Black Desert: This MMORPG has been on PC for a bit over a year and is by far the best one out there. Yes, I will argue with you on that, and win. It’s now coming to Xbox One with simplified accessibility to cater for a controller use and no keyboard. It has the best visuals and character creator of any MMO out there, a huge, active, online community and combat mechanics that competes with the best of any action RPG. It’s also the most addictive game I’ve ever played. Don’t overlook this game.

Devil May Cry 5: At first I was exciting that this was a segue story for Dante as he grew out his white coloured hair between Ninja Theory’s DmC and Capcom’s Devil May Cry quadrilogy. Instead, it’s actually a guy called Nero from Devil May Cry 4, the worst game of the series, and some seriously goofy-looking female sidekick, in a legit sequel after number 4. Disappointing. Still, it may turn out to be pretty good.

Tunic: An isometric view game, a little like Zelda goes Diablo, but starring a little fox dude in a tunic and sword. It looks quaint but also quite difficult. Time will tell more details.

Jump Force: All of those long washed-out kids anime’s we either hated or grew tired of years ago that Bandai Namco can’t seem to let go of (ie; One Piece, Naruto and Dragonball Z) are back for another game – this time converged into one. It’s a 1 v 1 fighter with a bit more effort onto the visuals than usual. Man I hate all these franchises so, so much. Who keeps… watching this crap?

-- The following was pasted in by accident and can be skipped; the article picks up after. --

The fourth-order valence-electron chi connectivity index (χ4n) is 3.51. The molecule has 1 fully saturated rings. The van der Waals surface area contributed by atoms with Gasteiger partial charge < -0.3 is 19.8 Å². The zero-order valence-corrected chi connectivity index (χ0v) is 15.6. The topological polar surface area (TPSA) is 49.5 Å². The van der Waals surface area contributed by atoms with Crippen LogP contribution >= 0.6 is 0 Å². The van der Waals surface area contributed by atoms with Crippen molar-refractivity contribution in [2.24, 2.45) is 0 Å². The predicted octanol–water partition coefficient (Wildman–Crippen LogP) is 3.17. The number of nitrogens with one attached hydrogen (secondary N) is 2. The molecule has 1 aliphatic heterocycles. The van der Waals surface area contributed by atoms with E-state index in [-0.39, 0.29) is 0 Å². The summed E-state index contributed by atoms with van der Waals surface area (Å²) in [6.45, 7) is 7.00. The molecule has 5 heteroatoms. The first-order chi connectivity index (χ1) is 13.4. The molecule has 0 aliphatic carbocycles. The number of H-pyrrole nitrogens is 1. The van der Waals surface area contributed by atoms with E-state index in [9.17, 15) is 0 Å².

Dying Light 2: Holy s**t will these developers ever try something else? This series, like Dead Island, is SO generic and boring. We saw a trailer that looks exactly like the previous game: a faceless, first-person character pointlessly parkouring around a zombie infected place. This is so redundant with actually-engaging zombie games like: Telltale’s The Walking Dead and State of Decay (despite their bugs) out there. This sequel is introducing a choice system where you can say yes or no to some NPC’s and it changes some stuff down the road. It’s all an epic waste of development resources.

Battletoads: Is coming back with 3-player couch co-op! Yay! I mean, I think, “Yay”. We hardly saw anything except for some nondescript toon-heavy icons and identifiers. The snippets teased looked horrible and underfunded – but I digress – it’s way too early to judge. This is good news overall, I just hope it gets the funding love and attention it deserves.